Thesis Submission Date

2011

Document Type

Open Access Senior Thesis

Degree Name

Bachelor of Arts

Department

History

Reader 1

Gaston Espinosa

Reader 2

Gregory Hess

Rights Information

© 2011 Melissa Irvine

Abstract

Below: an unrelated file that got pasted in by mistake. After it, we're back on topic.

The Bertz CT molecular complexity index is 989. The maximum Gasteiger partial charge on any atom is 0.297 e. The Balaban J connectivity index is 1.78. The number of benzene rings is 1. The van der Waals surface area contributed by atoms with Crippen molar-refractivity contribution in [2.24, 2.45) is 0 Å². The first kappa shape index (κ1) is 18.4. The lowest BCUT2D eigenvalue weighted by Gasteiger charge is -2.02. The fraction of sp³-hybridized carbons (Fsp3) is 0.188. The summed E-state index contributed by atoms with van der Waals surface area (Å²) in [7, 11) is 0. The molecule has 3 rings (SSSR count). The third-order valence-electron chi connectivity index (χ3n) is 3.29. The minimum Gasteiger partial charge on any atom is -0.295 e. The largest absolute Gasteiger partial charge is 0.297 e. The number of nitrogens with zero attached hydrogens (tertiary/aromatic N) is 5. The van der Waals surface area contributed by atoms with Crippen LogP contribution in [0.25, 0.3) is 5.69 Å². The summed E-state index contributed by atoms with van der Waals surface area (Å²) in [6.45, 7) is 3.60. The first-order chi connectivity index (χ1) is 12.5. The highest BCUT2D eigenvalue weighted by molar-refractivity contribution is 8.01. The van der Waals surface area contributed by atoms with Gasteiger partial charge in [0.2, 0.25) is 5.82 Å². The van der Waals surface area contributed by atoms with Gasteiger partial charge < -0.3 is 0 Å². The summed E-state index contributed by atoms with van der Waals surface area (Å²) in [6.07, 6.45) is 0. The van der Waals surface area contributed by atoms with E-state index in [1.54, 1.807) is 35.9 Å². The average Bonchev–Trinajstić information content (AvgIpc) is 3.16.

From a contemporary international perspective, there are two truly global religious movements of enormous vitality. One is a resurgent Islam, the other Pentecostal Protestantism. What makes the growth of Pentecostal Protestantism so fascinating is the fact that it’s transforming a region where the Catholic Church has for five centuries reigned supreme in its religious monopoly. While the first century of proselytizing in Latin America was relatively minute (constituting only 1 percent of the overall population in 1950), Pentecostalism began to show signs of its potential vitality in the 1960s and 1970s.2 Evangelical conversion became more pervasive in 1980s, and by the early 1990s church membership included over 50 million followers (11 percent of the population).3 Today there are over 90 million Protestants in Latin America, the vast majority of which are Pentecostal and Charismatic.4 What seemed like a seemingly insignificant movement before World War II has grown to include thirteen percent of the entire Latin American population.5 The six-fold growth of evangelicalism from the beginning to the end of the twentieth century has led many scholars like David Stoll to ask, “Is Latin America Turning Protestant?”6

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